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NH Environmental Public Health Tracking Program
Melanoma
 

Melanoma and the Environment

Melanoma is a type of cancer in skin cells that produce the pigment called melanin. It is the most dangerous but least common type of skin cancer. If this type of skin cancer is found early, it can be cured. However, melanoma can spread through the body much more quickly than other types of skin cancers and can cause death.

Between 65 and 90% of melanomas are caused by exposure to ultraviolet (UV) radiation from sunlight. Small amounts of UV radiation are good for people and needed for the body to produce vitamin D. But, too much exposure to the sun's rays can cause skin damage such as sunburn, wrinkles, and skin cancers. Peoples' behavior in the sun is believed to be a major reason for the rise in skin cancer rates, including melanoma, over the last few decades.

Exposure and Risk

Most melanomas are caused by exposure to ultraviolet (UV) radiation from the sun. Everyone is exposed to UV radiation from the sun. However, a growing number of people are being overexposed to sun rays and other sources of artificial UV radiation used in industry and other settings such as indoor tanning (using a tanning bed, booth, or sunlamp). When UV rays reach the skin's inner layer, the skin makes more melanin, the pigment that colors the skin. It moves toward the outer layers of the skin which causes a tan. A tan does not indicate good health. A tan is a response to injury, because skin cells are signaling that they have been hurt by UV rays by producing more pigment. People burn or tan depending on:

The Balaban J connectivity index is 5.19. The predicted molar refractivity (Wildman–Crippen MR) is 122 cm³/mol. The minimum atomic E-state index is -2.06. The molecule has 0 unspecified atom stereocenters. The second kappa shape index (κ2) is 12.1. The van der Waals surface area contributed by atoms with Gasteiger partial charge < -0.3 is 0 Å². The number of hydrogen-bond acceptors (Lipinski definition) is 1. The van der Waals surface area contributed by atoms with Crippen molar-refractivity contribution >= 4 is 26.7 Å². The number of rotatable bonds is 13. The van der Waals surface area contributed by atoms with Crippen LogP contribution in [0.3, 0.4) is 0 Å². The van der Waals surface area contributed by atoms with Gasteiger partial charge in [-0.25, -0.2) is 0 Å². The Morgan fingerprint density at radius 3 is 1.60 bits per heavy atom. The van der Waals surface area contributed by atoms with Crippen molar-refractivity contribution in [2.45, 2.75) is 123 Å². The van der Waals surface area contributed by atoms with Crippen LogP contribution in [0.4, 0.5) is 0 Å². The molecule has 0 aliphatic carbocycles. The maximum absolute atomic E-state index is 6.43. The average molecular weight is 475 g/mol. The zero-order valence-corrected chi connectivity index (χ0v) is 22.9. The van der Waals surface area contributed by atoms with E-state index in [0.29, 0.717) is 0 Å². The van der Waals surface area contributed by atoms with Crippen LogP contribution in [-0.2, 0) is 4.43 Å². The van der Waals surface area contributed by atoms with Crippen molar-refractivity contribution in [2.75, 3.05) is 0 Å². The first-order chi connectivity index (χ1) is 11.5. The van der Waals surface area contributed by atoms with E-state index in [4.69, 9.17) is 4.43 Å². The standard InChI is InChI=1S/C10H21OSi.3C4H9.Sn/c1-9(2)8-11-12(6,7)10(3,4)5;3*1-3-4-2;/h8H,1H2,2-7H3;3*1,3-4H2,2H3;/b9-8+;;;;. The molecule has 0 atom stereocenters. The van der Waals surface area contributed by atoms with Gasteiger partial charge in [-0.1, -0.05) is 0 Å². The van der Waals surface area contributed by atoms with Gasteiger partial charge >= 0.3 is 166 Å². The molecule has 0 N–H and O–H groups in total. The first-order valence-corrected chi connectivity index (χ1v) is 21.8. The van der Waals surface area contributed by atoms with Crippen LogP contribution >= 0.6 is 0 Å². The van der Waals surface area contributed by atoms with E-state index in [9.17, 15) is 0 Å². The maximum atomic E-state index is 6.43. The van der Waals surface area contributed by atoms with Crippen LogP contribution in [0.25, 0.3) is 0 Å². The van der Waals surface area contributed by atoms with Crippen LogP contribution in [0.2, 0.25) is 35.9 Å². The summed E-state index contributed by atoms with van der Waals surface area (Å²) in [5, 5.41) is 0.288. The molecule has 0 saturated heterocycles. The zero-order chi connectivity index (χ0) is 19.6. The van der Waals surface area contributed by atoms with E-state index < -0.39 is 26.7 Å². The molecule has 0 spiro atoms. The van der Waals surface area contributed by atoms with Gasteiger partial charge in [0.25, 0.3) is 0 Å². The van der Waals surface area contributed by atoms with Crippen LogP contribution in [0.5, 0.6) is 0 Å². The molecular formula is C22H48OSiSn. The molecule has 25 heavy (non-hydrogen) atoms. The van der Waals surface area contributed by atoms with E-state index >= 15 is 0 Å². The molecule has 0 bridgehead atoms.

People with the following risk factors may be more likely than others to develop melanoma:

For more information, visit CDC's Division of Cancer Prevention and Control.

Prevention

Protecting yourself from ultraviolet (UV) radiation is important all year round, not just during the summer or at the beach. UV rays from the sun can reach you on cloudy and hazy days, as well as bright and sunny days. UV rays also reflect off of surfaces like water, cement, sand, and snow. Indoor tanning also exposes people to UV radiation.

You may be able to reduce your risk of melanoma by following these steps:

For more information on melanoma:


Environmental Public Health Tracking Program
NH Department of Health and Human Services, Division of Public Health Services
29 Hazen Drive, Concord, NH 03301
Tel: (603) 271-4988 800-852-3345 ext.4988

copyright 2009. State of New Hampshire